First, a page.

Civil liberties advocates were alarmed that U.S. police are using Facebook, Twitter and Instagram to identify potentially violent extremists and vandals and to find ways to charge them after — and in some cases before — they cause real-world chaos.
“As a general matter, I think social media surveillance by the government raises serious concerns about free speech and privacy, and also racial and religious profiling,” Vera Eidelman, an ACLU staff attorney, told Politico.
“And research shows that when people know that what they are saying is being watched, they feel more inhibited.
“They don’t feel as free to share unpopular or radical viewpoints, and they also don’t feel as free to speak generally or to share more private thoughts,” she said.
Based on reviews of charging documents against protestors, the U.S. Justice Department has cited social media posts when building criminal cases for alleged illegal activity that happened during or alongside the demonstrations spurred by last month’s killing of George Floyd by Minneapolis police.
But law-enforcement officials say the strategy is no different from others employed in the past.
“If their logic is that law enforcement should turn away and avert their gaze when they see something in public that could be illegal or incriminating, I am not sure how effective protecting the public the police could be,” one federal police official told Politico.
“For instance, would this extend to barring the police from checking ‘Craig’s List’ for goods reported stolen from a local break-in?” the official asked.
“What about looking through the glass case of a local pawn shop for stolen items? Where would they like the line to be drawn?”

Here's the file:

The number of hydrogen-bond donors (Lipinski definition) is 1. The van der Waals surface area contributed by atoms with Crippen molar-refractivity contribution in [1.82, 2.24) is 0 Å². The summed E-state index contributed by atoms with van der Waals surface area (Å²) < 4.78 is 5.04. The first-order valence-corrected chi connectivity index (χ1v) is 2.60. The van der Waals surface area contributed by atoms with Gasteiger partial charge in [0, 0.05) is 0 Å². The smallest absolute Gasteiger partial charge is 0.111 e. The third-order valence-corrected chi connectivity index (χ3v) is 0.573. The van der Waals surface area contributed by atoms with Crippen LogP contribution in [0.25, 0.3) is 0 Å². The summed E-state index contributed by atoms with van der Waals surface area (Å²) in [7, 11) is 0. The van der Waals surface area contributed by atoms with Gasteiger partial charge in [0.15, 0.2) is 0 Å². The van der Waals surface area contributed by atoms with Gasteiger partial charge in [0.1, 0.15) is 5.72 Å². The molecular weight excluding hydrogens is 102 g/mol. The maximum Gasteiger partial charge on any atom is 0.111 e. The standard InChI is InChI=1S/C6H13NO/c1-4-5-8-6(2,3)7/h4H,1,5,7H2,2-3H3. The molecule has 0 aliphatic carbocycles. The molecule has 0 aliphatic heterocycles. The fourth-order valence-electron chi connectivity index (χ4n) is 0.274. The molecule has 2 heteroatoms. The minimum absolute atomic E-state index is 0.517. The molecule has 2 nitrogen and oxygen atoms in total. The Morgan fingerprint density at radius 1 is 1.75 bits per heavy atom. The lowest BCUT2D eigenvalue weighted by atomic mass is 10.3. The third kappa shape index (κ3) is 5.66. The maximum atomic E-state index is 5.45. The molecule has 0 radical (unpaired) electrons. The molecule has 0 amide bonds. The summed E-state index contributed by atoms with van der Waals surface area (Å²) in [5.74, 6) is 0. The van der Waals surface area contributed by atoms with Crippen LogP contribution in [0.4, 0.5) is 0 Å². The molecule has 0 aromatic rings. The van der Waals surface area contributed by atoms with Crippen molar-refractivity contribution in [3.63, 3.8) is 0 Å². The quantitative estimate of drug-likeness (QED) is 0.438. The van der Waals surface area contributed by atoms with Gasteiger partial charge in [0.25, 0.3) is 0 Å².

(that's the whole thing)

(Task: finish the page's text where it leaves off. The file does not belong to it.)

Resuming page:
Kansas AG: New Contact-Tracing Law Will Protect Privacy, Civil Liberties
Kansas legislators passed a “contact tracing” law last week, Attorney General Derek Schmidt, making the state a leader in protecting civil liberties and privacy.
“Contact-tracing is a long-established method used by the public-health community to identify and contain contagious and infectious diseases,” Schmidt said in a statement.
“But the sheer scope and unregulated nature of contact tracing during the COVID-19 pandemic have left many Kansans concerned about the procedure and about how collected information may be used.
“With this new statute, Kansas will put in place enforceable statutory protections specifically to protect citizens’ privacy and civil liberties during COVID-19 contact-tracing,” Schmidt said.
The COVID response bill approved last week by the Kansas Legislature contains a section enacting “The COVID-19 Contact Tracing Privacy Act.” Schmidt said he had recommended the provision.
Until now, no Kansas statute specifically regulated contact-tracing, and legal disputes already had risen last week, the attorney general said.
The new law is temporary, through April 2021, to give the Legislature time for a more thorough, global review of how contact-tracing should be regulated.
- KS.gov: AG Derek Schmidt: Kansas to protect privacy and civil liberties during COVID-19 ‘contact tracing’ by statute
— By DPN Staff